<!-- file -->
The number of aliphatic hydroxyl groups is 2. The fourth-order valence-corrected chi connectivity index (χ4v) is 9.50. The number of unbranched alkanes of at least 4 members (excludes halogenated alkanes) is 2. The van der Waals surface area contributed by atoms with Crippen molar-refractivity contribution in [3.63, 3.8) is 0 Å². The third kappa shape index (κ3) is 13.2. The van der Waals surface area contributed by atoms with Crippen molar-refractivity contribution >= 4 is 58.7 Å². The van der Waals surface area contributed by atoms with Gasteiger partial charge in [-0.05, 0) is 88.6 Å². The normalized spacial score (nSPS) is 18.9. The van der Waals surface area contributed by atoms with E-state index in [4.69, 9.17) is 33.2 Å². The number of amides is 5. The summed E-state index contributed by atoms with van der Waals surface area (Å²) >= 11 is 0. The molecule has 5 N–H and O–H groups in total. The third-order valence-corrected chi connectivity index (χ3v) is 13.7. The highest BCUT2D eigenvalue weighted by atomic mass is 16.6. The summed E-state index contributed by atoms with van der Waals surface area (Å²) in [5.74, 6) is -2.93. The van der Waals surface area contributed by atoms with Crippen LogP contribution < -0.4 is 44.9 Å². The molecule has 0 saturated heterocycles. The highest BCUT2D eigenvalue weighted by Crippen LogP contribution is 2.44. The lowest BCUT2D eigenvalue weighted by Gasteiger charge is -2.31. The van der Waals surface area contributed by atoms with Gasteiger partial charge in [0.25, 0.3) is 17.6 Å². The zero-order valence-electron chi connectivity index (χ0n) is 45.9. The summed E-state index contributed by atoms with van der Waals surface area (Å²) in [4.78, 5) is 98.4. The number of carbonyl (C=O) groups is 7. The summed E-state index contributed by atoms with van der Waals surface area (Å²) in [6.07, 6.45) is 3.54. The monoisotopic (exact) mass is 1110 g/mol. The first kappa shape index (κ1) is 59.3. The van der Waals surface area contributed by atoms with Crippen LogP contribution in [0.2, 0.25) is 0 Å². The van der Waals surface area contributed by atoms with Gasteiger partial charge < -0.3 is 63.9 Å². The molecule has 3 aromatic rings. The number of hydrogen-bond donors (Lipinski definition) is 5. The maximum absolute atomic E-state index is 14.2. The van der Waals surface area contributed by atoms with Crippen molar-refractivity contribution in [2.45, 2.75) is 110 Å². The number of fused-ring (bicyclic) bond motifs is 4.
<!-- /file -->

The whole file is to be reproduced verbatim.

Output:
The number of aliphatic hydroxyl groups is 2. The fourth-order valence-corrected chi connectivity index (χ4v) is 9.50. The number of unbranched alkanes of at least 4 members (excludes halogenated alkanes) is 2. The van der Waals surface area contributed by atoms with Crippen molar-refractivity contribution in [3.63, 3.8) is 0 Å². The third kappa shape index (κ3) is 13.2. The van der Waals surface area contributed by atoms with Crippen molar-refractivity contribution >= 4 is 58.7 Å². The van der Waals surface area contributed by atoms with Gasteiger partial charge in [-0.05, 0) is 88.6 Å². The normalized spacial score (nSPS) is 18.9. The van der Waals surface area contributed by atoms with E-state index in [4.69, 9.17) is 33.2 Å². The number of amides is 5. The summed E-state index contributed by atoms with van der Waals surface area (Å²) >= 11 is 0. The molecule has 5 N–H and O–H groups in total. The third-order valence-corrected chi connectivity index (χ3v) is 13.7. The highest BCUT2D eigenvalue weighted by atomic mass is 16.6. The summed E-state index contributed by atoms with van der Waals surface area (Å²) in [5.74, 6) is -2.93. The van der Waals surface area contributed by atoms with Crippen LogP contribution < -0.4 is 44.9 Å². The molecule has 0 saturated heterocycles. The highest BCUT2D eigenvalue weighted by Crippen LogP contribution is 2.44. The lowest BCUT2D eigenvalue weighted by Gasteiger charge is -2.31. The van der Waals surface area contributed by atoms with Gasteiger partial charge in [0.25, 0.3) is 17.6 Å². The zero-order valence-electron chi connectivity index (χ0n) is 45.9. The summed E-state index contributed by atoms with van der Waals surface area (Å²) in [4.78, 5) is 98.4. The number of carbonyl (C=O) groups is 7. The summed E-state index contributed by atoms with van der Waals surface area (Å²) in [6.07, 6.45) is 3.54. The monoisotopic (exact) mass is 1110 g/mol. The first kappa shape index (κ1) is 59.3. The van der Waals surface area contributed by atoms with Crippen LogP contribution in [0.2, 0.25) is 0 Å². The van der Waals surface area contributed by atoms with Gasteiger partial charge < -0.3 is 63.9 Å². The molecule has 3 aromatic rings. The number of hydrogen-bond donors (Lipinski definition) is 5. The maximum absolute atomic E-state index is 14.2. The van der Waals surface area contributed by atoms with Crippen molar-refractivity contribution in [2.45, 2.75) is 110 Å². The number of fused-ring (bicyclic) bond motifs is 4.